Episode 1.01 Recap - TV Overmind

Posted by Admin Tuesday, September 29, 2009 View Comments
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Isn't it refreshing to see a pilot episode not titled "Pilot"? I was pleasantly surprised when FlashForward's first episode had a more creative and enigmatic title than "Pilot," unlike other shows in its vein, like Fringe and Lost. Of course, the title is the least interesting part of the episode.

I'd actually had the privelege of seeing the episode a few weeks ago, so tonight's airing was more of a rerun, but was no less exciting — it's one of the fastest-paced hours of television I've seen. And that's a good thing.

The episode starts off with Mark Benford awakening in an overturned car. There's the sound of shattering glass in the background, and he's got a nasty cut on his head. It's a surprisingly quiet environment for the scene of a car crash. He shimmies out of his seat in the car, sliding out the shattered rear windshield of the car. There's a body lying on the curb as he comes out, cementing the fact that we won't be dealing with a happy scene.

As he gets to his feet and walks around, there's Oceanic 815-reminiscent chaos surrounding him. People are screaming and running around, cradling dead loved ones and clutching at wounds. "Demetri!" cries out Benford, though he can't find who he's calling for — just a man covered in flames flailing about.

As the flaming man falls, we're treated to a pretty cool title sequence before being whisked away to four hours before, at the beginning of what looks to be "another beautiful day," according to the radio announcer. The sun rises over suburbia, and Mark Benford opens up his gun safe. Inside, in addition to his sidearm, is a note that says "You're a crappy husband. I hate you." Glancing over at his wife, Benford chuckles before grabbing his holster and badge.

He then goes over to sit down beside his wife, who is still asleep, on the bed. "I hate you too," he whispers, and they both chuckle. She reminds him about the garage door, but he's playfully "already forgotten," and instead goes to make breakfast for their daughter, Charlie, who is watching cartoons happily.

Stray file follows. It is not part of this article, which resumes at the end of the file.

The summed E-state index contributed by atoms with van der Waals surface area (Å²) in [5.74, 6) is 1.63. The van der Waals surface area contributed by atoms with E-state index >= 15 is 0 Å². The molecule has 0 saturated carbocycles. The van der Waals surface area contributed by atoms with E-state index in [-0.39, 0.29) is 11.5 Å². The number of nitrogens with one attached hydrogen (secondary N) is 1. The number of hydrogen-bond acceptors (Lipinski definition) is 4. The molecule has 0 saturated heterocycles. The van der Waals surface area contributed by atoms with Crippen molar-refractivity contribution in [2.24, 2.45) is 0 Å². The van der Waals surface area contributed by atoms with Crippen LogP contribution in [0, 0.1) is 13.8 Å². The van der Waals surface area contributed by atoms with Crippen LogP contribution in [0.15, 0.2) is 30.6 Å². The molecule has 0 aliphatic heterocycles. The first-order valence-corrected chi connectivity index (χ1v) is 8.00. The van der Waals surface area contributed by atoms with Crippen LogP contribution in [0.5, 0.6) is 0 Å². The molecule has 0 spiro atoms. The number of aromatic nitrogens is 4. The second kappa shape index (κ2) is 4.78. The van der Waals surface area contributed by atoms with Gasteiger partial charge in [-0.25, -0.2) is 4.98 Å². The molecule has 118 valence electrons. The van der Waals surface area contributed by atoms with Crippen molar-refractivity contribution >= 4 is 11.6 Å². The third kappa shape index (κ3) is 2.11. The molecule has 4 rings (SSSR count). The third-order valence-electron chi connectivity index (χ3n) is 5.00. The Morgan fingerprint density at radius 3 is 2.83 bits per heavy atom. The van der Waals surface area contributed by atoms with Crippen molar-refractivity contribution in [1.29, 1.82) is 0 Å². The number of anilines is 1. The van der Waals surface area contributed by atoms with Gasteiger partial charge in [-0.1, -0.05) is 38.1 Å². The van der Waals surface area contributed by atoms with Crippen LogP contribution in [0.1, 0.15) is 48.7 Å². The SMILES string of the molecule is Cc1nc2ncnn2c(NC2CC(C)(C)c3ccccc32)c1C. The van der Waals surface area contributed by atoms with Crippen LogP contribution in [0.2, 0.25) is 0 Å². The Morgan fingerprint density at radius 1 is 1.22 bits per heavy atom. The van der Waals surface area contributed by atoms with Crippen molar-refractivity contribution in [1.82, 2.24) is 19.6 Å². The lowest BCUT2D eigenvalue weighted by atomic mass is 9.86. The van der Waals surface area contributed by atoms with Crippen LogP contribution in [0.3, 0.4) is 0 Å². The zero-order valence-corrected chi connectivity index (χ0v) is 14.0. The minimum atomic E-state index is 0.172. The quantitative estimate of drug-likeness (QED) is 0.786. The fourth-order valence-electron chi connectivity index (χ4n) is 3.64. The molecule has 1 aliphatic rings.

Benford leaves his house through the broken garage door, greeting the neighborhood cleaning crew as he goes. As he's walking out, Nicole, the Benford's babysitter, shows up in a Volkswagon. Benford asks her if she'll be able to stay an extra hour so that Olivia can work the late shift. She doesn't mind — she's got "studying" to do anyway.

A little while later, Olivia has woken up, and calls Bryce Varley, her co-worker. She leaves him a voicemail expressing her concern and annoyance at his failure to show up at rounds the previous day. And she has appropriate reason to worry, as a forlorn Bryce is actually out on a pier overlooking the Pacific. He looks over the ocean for a moment, watching some surfers. After placing his wallet and cell phone on the railing, he reaches into his satchel and pulls out a gun.

Meanwhile, Benford is attending an Alcoholic's Anonymous meeting. A man, Aaron Stark, is speaking to the circle. His daughter Tracy, who fought in Afghanistan, was killed in the war, and her remains, only identifiable through DNA, were brought back to the U.S., which prompted him to become an alcoholic. After the meeting, Benford chastises Stark for his lack of social skills; Stark has been procrastinating on calling Amanda, a girl recommended to him by Benford, who he has refused to call. Stark argues that he's Benford's sponsor, and should be riding him, not the other way around. Stark cracks, agreeing to call Amanda, even though "nurses freak him out."

Nicole is with a guy in the Benford's living room, and they're not doing any studying at all while Charlie is upstairs taking a nap. She thinks she hears Charlie upstairs, and tells the boy that he'll have to leave as soon as they're finished.

Meanwhile, Benford and his FBI partner Demetri are surveying a mysterious woman, who is meeting with suspected terrorists. While snapping pictures, Demetri complains to Mark about the song his fiance has chosen for their wedding, "Islands in the Stream," which he believes is very corny. Benford realizes that he can't remember what he and Olivia danced to at their wedding.